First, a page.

Chapin has beat the drum for a south-side license office in Webster County to a wide variety of political figures. He’s contacted the Missouri Department of Revenue, which oversees the offices. He’s called and e-mailed politicians.
And he’s had no luck.
Last week, he reached out to State Rep. Hannah Kelly, who represents Webster County in the Missouri House of Representatives.
Chapin wrote to Kelly, “Through Gov. Parson’s ‘Stay Home Missouri’ order, subsequent emergency declaration order extension and possible second wave of COVID-19, the need for Webster County’s second license office has become a critical problem that can no longer be ignored.”
Chapin continued, “With the overcrowding at the Marshfield office creating an inability to maintain social distancing and forcing Seymour residents to risk their health, it is time to take a hard look at why Seymour and the southern part of Webster County does not have access to a local license office.
Is there some barrier we don’t know about? Is someone or something preventing this?”
Kelly answered Chapin’s e-mail. She let him know that she again was checking into the situation.
“The last time we checked, the specific things that were keeping us from qualifying included population and distance from other license bureaus,” Kelly told Chapin. Then she added, “Please know that I’m a firm believe that we need one in Seymour. I will continue to ask questions and seek to get them to change their department rules if their answer is no again.”
Hopefully, Kelly makes some headway.
Because Webster County desperately needs a south-side license bureau.
Current population estimates from the U.S. Census Bureau peg Rogersville at more than 4,500 residents, Seymour at just over 2,000, Fordland at nearly 1,000 and Diggins at 350.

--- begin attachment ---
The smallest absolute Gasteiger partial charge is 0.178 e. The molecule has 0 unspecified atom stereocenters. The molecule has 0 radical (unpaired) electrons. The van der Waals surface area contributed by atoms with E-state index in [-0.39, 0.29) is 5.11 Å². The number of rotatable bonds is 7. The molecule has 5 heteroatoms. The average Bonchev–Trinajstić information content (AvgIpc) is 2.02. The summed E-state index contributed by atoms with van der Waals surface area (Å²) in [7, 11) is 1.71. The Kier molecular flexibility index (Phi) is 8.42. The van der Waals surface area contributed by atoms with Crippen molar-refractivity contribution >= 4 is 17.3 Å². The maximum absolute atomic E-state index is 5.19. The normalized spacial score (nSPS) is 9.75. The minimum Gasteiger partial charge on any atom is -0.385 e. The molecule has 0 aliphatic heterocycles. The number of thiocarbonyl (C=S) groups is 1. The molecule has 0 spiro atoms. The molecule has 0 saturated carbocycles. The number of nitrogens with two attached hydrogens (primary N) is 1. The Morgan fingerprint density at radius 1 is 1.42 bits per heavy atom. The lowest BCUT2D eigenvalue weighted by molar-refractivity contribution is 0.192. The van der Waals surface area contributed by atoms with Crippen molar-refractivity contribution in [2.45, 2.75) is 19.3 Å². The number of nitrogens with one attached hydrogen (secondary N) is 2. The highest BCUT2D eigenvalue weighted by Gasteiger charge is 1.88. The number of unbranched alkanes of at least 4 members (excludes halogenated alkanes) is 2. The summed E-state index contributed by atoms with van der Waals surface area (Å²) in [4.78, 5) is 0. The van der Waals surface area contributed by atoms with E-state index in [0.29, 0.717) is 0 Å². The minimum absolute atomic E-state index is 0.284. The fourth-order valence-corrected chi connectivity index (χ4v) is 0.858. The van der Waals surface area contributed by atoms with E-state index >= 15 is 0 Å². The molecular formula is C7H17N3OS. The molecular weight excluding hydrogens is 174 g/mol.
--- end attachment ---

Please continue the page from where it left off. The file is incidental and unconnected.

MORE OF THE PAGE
In addition, there are roughly 15,000 rural residents who live south of the James River.
There’s a need for a second license office here.
It’s comical that the state cites “population and distance” as barriers to a second office here.
Again, Wright County has two offices. Its population is just over half of Webster’s. When I study a map of other license offices, Webster County stands out ... simply because that map shows a geographic island on our south side. A trip to Marshfield is 22 miles from Seymour. A trip to Ava is 24 miles away. In comparison, I can find 10 counties smaller than ours with license bureaus 15 miles apart.
To me, the state’s excuses for not granting a second office in Webster County are just that, excuses.
I suppose it’s easier to overwork the local staff at the Marshfield office that can’t even answer calls to set appointments, much less actually wait on county customers who must seek their services.
Vehicles must be titled.
They must have current tags.
The list goes on.
It’s a shame the people of Webster County have to beg for state services.
We deserve better.
Dan Wehmer is the Citizen’s editor, publisher and owner. He can be reached at 417-935-2257 or via e-mail at email@example.com.